Syriac Christianity

Jesus and many early Christians spoke a dialect of Aramaic and within one century Christianity had spread across the Middle East and into Asia via Aramaic-speaking missionaries. Syriac Churches continue to thrive today in India, but in most regions of the Middle East (especially Syria and Iraq) the Syriac Christian communities have faced genocide and cultural destruction.

Wood Carving Cross.jpg

[St. Thomas Cross]. Traditional East Syriac design. Kerala, India. circa 2006. Private Collection

At the core of Syriac culture in India is the tradition that Christianity was first brought to the subcontinent by the Apostle Thomas. Today, the “St. Thomas Cross” is a symbol of that shared heritage among the many Syriac denominations in India. The modern wooden cross on display here is from the south Indian state of Kerala where a Syriac Christian presence can be traced for over 1500 years. The symbols of this cross (a dove, a lotus blossom, and pearl) reflect its cultural context. The dove is a reference to the role of the Holy Spirit in the rebirth of the Christian through the waters of baptism. A similar symbolism may also be invoked by the placement of the cross as the flower of lotus blossom, a Buddhist symbol of rebirth or enlightenment. Finally, the pearl was a frequent Syriac Christian motif based on Jesus’ comparison of the kingdom of heaven to a “pearl of great price.”

[St. Thomas Cross]. Traditional East Syriac design. Kerala, India. circa 2006. Private Collection


[Brass Liturgical Lamp]

This modern brass oil lamp from Kerala, India is used for light during celebration of the “Divine Mysteries” (the Sunday Eucharistic worship service). Similar oil lamps can be traced back to the Syriac churches of Late Antiquity. Fire holds deep symbolic meaning in the liturgical worship of the Syriac Christians. The presence of the Holy Spirit in the individual Christian was often described in terms of divine fire by Syriac theologians. One 5th century poet, Jacob of Serugh, wrote: “Let the fire of love burn in you like a furnace/ so that through your love the Living Fire may be honoured within you/ Let the soul be enflamed with divine love/ so that in holy fashion it may receive the Fire of Divinity.” -translated by S. Brock in Fire from Heaven (2006), 236.

[Brass Liturgical Lamp]. Kerala, India. circa 2006. Private Collection


[Christian Family Making Butter, Mawana, Persia]

This photograph shows a Syriac Christian family from Persia (modern Iran), perhaps at the end of the 19th century. In this period, Syriac communities (under a variety of names including Assyrian, Aramean, and Chaldean) were widespread across the lands of the Ottoman Empire. Unfortunately the vast majority of these communities have since been destroyed by catastrophic violence and genocide over the past century. As much as 70% of the Syriac population was massacred, alongside Greeks and Armenians, in the genocides of 1915. Further ethnic and sectarian violence followed as Syriac populations were marginalized during the formation of modern nation states in the Middle East. Yet another wave of violence came after the American invasion of Iraq in 2003 and the genocidal rise of the so-called Islamic State in Syria and Iraq in 2014. Although there are Syriac diaspora communities around the globe, the tragic reality is that the survival of Syriac culture and populations in the Middle East is gravely endangered today.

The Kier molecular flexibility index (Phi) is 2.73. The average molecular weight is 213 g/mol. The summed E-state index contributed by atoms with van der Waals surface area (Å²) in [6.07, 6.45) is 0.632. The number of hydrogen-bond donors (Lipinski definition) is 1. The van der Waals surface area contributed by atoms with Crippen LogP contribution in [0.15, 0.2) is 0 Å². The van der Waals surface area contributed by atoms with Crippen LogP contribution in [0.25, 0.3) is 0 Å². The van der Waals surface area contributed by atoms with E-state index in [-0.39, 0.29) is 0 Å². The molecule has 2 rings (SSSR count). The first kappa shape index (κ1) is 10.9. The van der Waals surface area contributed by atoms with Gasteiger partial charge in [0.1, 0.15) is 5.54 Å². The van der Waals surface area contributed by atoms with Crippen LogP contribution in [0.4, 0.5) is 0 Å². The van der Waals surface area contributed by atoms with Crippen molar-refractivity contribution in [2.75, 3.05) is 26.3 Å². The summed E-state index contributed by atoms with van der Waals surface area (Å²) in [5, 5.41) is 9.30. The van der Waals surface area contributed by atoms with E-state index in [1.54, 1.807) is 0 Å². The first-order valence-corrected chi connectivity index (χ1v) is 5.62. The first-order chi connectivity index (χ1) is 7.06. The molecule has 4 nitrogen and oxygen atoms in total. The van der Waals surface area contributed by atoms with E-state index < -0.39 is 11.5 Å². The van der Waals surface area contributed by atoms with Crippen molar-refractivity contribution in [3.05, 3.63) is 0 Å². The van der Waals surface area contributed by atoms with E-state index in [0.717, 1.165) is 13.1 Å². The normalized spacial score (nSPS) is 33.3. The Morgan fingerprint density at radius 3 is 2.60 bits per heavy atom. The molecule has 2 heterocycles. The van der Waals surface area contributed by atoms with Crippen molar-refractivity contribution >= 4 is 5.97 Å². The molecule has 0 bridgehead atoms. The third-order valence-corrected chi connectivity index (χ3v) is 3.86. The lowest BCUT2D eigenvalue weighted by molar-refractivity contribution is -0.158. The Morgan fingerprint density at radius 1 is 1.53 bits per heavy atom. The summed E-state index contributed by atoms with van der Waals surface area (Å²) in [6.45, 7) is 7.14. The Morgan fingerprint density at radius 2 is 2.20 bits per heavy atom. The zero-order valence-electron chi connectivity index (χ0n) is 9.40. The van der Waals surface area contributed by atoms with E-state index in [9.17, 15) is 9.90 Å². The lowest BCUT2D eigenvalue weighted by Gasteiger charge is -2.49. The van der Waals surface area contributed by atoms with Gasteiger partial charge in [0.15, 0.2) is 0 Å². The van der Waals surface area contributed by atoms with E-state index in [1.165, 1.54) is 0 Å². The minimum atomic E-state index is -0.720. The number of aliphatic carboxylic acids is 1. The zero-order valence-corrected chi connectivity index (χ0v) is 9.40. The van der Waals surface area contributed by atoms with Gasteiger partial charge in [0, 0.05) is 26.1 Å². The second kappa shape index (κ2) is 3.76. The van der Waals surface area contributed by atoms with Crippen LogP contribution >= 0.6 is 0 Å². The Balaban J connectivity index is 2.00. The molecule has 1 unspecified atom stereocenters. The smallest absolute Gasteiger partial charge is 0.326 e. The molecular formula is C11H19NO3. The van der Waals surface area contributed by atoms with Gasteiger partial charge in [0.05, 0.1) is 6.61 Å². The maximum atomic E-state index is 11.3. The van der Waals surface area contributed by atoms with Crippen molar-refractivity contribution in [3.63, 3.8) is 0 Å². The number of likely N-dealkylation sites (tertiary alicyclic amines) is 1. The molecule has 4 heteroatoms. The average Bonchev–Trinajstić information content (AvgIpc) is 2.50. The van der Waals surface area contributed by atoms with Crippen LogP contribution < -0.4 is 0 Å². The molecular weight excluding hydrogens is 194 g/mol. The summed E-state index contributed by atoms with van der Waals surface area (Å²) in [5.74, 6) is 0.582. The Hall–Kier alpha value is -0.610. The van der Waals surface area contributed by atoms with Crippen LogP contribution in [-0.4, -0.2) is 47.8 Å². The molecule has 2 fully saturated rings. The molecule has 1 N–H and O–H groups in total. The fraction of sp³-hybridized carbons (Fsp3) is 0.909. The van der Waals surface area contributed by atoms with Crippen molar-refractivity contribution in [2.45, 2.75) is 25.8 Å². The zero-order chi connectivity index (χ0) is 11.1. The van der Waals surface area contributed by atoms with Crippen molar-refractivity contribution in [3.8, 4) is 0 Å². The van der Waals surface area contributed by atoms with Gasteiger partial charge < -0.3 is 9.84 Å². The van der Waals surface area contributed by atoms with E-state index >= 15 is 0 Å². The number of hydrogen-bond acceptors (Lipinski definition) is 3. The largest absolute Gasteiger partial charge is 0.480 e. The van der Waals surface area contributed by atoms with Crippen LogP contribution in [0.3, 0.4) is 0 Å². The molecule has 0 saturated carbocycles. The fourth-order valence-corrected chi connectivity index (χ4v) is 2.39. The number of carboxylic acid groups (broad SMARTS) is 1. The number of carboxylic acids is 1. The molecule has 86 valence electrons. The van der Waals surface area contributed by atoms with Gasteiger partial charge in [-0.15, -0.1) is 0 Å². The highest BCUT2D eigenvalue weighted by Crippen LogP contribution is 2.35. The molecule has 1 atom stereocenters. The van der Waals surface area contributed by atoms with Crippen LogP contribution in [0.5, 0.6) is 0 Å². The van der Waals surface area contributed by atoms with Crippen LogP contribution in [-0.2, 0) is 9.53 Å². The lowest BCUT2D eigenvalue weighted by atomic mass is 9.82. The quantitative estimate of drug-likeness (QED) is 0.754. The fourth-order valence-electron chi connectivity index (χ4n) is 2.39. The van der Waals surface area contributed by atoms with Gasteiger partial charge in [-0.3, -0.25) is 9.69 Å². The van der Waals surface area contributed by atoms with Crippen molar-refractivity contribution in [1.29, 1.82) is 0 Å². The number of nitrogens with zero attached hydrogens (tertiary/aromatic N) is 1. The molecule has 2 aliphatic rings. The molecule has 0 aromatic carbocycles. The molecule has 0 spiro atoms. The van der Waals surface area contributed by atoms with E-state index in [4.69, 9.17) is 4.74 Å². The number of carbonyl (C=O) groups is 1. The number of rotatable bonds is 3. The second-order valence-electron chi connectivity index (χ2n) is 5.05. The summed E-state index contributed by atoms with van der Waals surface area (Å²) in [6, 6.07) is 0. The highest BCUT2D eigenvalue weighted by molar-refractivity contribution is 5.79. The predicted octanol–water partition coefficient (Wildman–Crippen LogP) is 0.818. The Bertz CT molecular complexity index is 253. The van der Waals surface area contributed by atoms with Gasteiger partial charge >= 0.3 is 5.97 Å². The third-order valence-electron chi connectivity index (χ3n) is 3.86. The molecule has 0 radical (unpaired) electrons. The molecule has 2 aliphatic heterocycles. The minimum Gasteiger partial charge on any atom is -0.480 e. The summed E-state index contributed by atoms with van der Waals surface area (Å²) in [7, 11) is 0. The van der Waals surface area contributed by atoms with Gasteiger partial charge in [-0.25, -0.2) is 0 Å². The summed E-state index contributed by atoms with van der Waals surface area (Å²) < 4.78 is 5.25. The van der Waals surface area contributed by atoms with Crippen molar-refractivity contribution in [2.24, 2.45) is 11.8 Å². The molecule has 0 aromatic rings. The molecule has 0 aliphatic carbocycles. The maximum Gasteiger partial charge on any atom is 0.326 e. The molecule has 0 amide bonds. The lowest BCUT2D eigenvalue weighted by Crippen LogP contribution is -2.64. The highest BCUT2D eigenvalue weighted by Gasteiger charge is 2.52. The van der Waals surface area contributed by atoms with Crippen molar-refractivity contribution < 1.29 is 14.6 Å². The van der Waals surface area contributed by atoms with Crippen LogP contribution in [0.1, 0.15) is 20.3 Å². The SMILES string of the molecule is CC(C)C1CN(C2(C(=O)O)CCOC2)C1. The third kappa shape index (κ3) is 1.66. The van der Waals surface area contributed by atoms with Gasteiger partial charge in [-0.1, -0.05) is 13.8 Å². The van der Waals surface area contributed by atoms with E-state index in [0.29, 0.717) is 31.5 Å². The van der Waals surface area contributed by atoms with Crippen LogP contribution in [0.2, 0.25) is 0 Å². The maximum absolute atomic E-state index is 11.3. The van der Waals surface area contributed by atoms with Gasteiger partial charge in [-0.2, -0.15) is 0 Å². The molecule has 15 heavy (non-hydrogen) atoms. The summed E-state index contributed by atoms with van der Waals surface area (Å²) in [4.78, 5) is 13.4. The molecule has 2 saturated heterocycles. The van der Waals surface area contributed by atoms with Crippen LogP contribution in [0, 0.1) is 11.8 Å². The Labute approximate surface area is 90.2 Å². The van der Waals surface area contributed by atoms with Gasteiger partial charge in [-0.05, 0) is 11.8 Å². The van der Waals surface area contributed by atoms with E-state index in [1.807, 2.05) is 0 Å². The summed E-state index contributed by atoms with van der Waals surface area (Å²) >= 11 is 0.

[Christian Family Making Butter, Mawana, Persia]. date unknown. photograph, reproduction. George Grantham Bain Collection, Library of Congress


Crowning in Syro-Malabar Nasrani Wedding by Mar Gregory Karotemprel

Crowning is a symbolic marriage custom in a number Eastern Christian traditions, including in the Syriac churches. In a Syriac wedding liturgy, the couple are crowned by the priest, representing their share in Christ’s kingship and victory over evil, sin, and death. Additionally, the crowns also symbolize giving up of one’s life, even to martyrdom. According to biblical tradition, the earliest Christian martyr was St. Stephen (whose name in Greek means “crown”). From Stephen onward, crowns have been a symbol for martyrs in both art and text. This photograph depicts the crowning ceremony according to the rite of the Syro-Malabar Catholic Church. The Syro-Malabar church preserves the liturgical heritage of the East Syriac tradition in an Indian context while also being in full communion with the Roman Catholic church.

Mathen Payyappilly Palakkappilly. Crowning in Syro-Malabar Nasrani Wedding by Mar Gregory Karotemprel. Photograph, reproduction. 2014. Wikimedia Commons


[Priest and His Prized Manuscript Bible], Diary in Photos, Vol. IV.

Considered by Christians to be a divinely inspired set of books, the Bible has held a central place of authority in Syriac Christianity. In turn, the Syriac tradition’s engagement with Scripture has produced several unique moments in the history of the Bible. Syriac copies of the Bible are among the earliest illuminated (illustrated) Bible manuscripts and are also among the earliest biblical manuscripts whose copying can be precisely dated. Another unique aspect of Syriac encounter with the Bible is a long tradition of poetic interpretation. Syriac clergy delivered sermons in verse which sought to explore and explain the Scriptures. To the present, the Bible retains a place of importance in the Syriac churches. In this photograph from 1938, a priest from the Church of the East displays a Bible manuscript in the Syrian village of Tell Tamr. This priest may have been among refugees fleeing religious and ethnic violence in Iraq.

John David Whiting. [Priest and His Prized Manuscript Bible], Diary in Photos, Vol. IV. 1938. photograph, reproduction. Library of Congress Prints and Photographs Division